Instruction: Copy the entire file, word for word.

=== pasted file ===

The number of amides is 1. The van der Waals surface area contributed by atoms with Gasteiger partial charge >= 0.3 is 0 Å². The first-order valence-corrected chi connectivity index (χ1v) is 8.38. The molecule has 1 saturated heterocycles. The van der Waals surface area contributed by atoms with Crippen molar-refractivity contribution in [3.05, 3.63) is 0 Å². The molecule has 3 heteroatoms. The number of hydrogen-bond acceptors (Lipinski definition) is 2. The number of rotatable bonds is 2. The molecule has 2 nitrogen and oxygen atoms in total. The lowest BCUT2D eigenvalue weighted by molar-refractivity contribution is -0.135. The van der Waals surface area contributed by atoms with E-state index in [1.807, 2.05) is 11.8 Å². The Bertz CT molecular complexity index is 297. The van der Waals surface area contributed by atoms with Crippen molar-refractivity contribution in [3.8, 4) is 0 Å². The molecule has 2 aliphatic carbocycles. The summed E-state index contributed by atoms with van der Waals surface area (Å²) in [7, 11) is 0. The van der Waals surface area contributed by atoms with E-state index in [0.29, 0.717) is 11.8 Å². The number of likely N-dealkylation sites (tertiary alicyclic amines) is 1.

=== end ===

The number of amides is 1. The van der Waals surface area contributed by atoms with Gasteiger partial charge >= 0.3 is 0 Å². The first-order valence-corrected chi connectivity index (χ1v) is 8.38. The molecule has 1 saturated heterocycles. The van der Waals surface area contributed by atoms with Crippen molar-refractivity contribution in [3.05, 3.63) is 0 Å². The molecule has 3 heteroatoms. The number of hydrogen-bond acceptors (Lipinski definition) is 2. The number of rotatable bonds is 2. The molecule has 2 nitrogen and oxygen atoms in total. The lowest BCUT2D eigenvalue weighted by molar-refractivity contribution is -0.135. The van der Waals surface area contributed by atoms with E-state index in [1.807, 2.05) is 11.8 Å². The Bertz CT molecular complexity index is 297. The van der Waals surface area contributed by atoms with Crippen molar-refractivity contribution in [3.8, 4) is 0 Å². The molecule has 2 aliphatic carbocycles. The summed E-state index contributed by atoms with van der Waals surface area (Å²) in [7, 11) is 0. The van der Waals surface area contributed by atoms with E-state index in [0.29, 0.717) is 11.8 Å². The number of likely N-dealkylation sites (tertiary alicyclic amines) is 1.